In France as I write this. In Annemasse, just a few kilometres from the Swiss border and Geneva, that glorious epitome of European history and culture. The students I am accompanying, just as I have done for the past two decades or more, are here on a European work experience visit.
And so to Geneva. Ultra chic shops, and some of Europe’s most famous hotels, centre of countless international peace talks, all in a spectacular location alongside one of the world’s great lakes.
Associated with UNESCO and the Red Cross, Geneva is also a citadel of the European Reformation, celebrating the 500th anniversary of its birth this year.
The students are open-mouthed in front of the great Mur de la Reforme (The Reformation Wall).
They appear transfixed as I wax lyrical about its connections with our own history, Henry VIII, the destruction of Fountains Abbey and Calvinism.
I bring my gripping exposition of this seminal moment in European history to a ringing conclusion. “Any questions?”
Silence. Eventually I spot Joe hesitantly attracting my attention.
I mentally prepare for a searching enquiry about theological difference. “No, I think you’ve just about covered it Sir”, says Joe, “Is there a McDonald’s in Geneva?”
The main purpose of our visit is to give our students experience, not only of the French way of life, but also of their places of work.
Working in a French cafe, in a primary school, with the local police, or in a garden centre can be a life-changing experience. Indeed, one of our helpers this year is a former student who participated in this exchange four years ago.
Two of our students are working in an old people’s home.
Since, currently, the quality of our social care is such a controversial issue back home, it is a highly relevant and interesting placement.
They will learn, and see at first hand, how our closest neighbouring country looks after its old people.
They also have a gilt-edged opportunity to change this establishment’s perception of British students.
A couple of years ago, our placement students were asked to cook or bake something so uniquely British, the residents would learn something different about us.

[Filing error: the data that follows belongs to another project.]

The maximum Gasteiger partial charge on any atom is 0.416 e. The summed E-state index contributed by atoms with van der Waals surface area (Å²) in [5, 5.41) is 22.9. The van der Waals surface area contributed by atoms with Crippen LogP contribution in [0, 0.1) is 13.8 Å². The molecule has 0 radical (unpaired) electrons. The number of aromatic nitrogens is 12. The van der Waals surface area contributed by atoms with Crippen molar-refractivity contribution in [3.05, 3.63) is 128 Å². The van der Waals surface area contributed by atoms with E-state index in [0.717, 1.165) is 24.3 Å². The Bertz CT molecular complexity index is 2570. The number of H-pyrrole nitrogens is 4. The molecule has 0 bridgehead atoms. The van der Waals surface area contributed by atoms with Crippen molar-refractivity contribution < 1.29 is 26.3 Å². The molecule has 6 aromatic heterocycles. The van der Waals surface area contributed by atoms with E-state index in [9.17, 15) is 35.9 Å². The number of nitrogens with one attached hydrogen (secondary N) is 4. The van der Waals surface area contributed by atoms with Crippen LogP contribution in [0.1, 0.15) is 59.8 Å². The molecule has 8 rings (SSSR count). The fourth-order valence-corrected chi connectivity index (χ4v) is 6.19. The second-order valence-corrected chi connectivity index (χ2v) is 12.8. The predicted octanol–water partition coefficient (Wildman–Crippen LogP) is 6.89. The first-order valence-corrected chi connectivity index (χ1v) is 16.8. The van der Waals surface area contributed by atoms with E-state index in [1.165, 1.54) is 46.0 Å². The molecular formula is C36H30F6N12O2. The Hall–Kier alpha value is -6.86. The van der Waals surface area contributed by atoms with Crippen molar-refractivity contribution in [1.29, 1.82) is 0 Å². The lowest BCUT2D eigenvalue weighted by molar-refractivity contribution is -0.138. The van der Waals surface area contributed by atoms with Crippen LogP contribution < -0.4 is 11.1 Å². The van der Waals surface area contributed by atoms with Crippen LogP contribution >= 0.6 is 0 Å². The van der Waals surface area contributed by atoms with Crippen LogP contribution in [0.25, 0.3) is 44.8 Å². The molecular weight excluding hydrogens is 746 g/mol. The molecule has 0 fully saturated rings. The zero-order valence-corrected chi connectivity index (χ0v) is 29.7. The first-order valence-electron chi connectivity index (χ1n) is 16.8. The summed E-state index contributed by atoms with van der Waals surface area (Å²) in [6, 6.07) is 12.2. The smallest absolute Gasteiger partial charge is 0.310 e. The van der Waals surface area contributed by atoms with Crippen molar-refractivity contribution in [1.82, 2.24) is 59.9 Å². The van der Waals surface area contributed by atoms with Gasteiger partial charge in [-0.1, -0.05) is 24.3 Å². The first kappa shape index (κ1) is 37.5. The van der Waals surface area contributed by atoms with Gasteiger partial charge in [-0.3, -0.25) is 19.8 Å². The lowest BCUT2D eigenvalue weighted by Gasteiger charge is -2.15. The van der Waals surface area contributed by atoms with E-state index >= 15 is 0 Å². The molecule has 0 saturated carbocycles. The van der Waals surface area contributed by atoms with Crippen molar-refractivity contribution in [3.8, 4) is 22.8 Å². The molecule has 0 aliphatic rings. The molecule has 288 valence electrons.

They would also enjoy a gastronomic treat.
What could be more British or delicious than a Victoria sponge?
Unfortunately our students’ enthusiasm for the project, based on watching a few episodes of “The Great Bake Off”, was not matched by expertise.
Their first effort turned out to be so flat and moist, it could only be eaten with a dessert spoon.
The second attempt, inevitably perhaps, was the reverse. It could only be eaten with a hammer and chisel.
My advice to this year’s students is to stick to telling them about the Queen. French OAPs love her to bits.
But some things are more important than baking and arcane religious disputes.
Rose is working in the Marianne Cohn nursery school in Annemasse.
The school takes its name from a Jewish refugee from Nazi Germany during the Second World War.
At that time, Annemasse’s close proximity to the Swiss border made it a key escape route into neutral Switzerland.
Marianne Cohn was hiding Jewish children in “safe” houses close to the border.
A border across which, nowadays, the French and Swiss move freely backwards and forwards several times a day.
75 years ago it was the difference between life and death. The EU looks very different over here.
At the beating heart of Europe, peace is more important than a good trade deal.
Marianne Cohn was arrested by the Gestapo and assassinated on July 8, 1944.
She was 22 years old.